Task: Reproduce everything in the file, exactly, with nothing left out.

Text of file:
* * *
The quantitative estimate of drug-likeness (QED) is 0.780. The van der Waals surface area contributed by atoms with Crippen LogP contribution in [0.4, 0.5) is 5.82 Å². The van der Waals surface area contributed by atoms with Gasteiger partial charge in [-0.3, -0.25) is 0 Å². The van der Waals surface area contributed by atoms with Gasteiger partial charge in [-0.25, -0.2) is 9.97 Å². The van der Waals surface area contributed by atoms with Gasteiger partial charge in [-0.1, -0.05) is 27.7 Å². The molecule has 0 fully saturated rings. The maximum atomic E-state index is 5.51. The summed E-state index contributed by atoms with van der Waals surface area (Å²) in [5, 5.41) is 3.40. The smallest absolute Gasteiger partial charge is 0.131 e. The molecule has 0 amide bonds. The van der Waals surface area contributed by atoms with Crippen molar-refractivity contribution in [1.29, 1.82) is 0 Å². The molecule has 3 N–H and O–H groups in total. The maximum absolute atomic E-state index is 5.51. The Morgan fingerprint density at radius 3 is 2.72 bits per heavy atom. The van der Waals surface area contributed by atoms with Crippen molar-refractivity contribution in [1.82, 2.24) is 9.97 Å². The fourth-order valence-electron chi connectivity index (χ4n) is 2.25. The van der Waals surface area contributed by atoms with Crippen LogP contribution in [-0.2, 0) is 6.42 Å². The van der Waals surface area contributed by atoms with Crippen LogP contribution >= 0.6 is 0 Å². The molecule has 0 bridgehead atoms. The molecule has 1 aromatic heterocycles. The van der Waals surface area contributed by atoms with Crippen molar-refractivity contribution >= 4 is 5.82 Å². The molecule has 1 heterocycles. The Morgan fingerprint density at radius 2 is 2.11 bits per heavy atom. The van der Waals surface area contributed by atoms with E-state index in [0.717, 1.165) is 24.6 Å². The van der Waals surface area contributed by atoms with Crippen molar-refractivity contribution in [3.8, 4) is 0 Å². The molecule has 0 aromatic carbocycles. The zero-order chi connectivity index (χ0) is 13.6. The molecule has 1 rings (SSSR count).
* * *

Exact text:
The quantitative estimate of drug-likeness (QED) is 0.780. The van der Waals surface area contributed by atoms with Crippen LogP contribution in [0.4, 0.5) is 5.82 Å². The van der Waals surface area contributed by atoms with Gasteiger partial charge in [-0.3, -0.25) is 0 Å². The van der Waals surface area contributed by atoms with Gasteiger partial charge in [-0.25, -0.2) is 9.97 Å². The van der Waals surface area contributed by atoms with Gasteiger partial charge in [-0.1, -0.05) is 27.7 Å². The molecule has 0 fully saturated rings. The maximum atomic E-state index is 5.51. The summed E-state index contributed by atoms with van der Waals surface area (Å²) in [5, 5.41) is 3.40. The smallest absolute Gasteiger partial charge is 0.131 e. The molecule has 0 amide bonds. The van der Waals surface area contributed by atoms with Crippen molar-refractivity contribution in [1.29, 1.82) is 0 Å². The molecule has 3 N–H and O–H groups in total. The maximum absolute atomic E-state index is 5.51. The Morgan fingerprint density at radius 3 is 2.72 bits per heavy atom. The van der Waals surface area contributed by atoms with Crippen molar-refractivity contribution in [1.82, 2.24) is 9.97 Å². The fourth-order valence-electron chi connectivity index (χ4n) is 2.25. The van der Waals surface area contributed by atoms with Crippen LogP contribution in [-0.2, 0) is 6.42 Å². The van der Waals surface area contributed by atoms with Crippen LogP contribution >= 0.6 is 0 Å². The molecule has 0 bridgehead atoms. The molecule has 1 aromatic heterocycles. The van der Waals surface area contributed by atoms with Crippen molar-refractivity contribution >= 4 is 5.82 Å². The molecule has 1 heterocycles. The Morgan fingerprint density at radius 2 is 2.11 bits per heavy atom. The van der Waals surface area contributed by atoms with E-state index in [0.717, 1.165) is 24.6 Å². The van der Waals surface area contributed by atoms with Crippen molar-refractivity contribution in [3.8, 4) is 0 Å². The molecule has 0 aromatic carbocycles. The zero-order chi connectivity index (χ0) is 13.6. The molecule has 1 rings (SSSR count).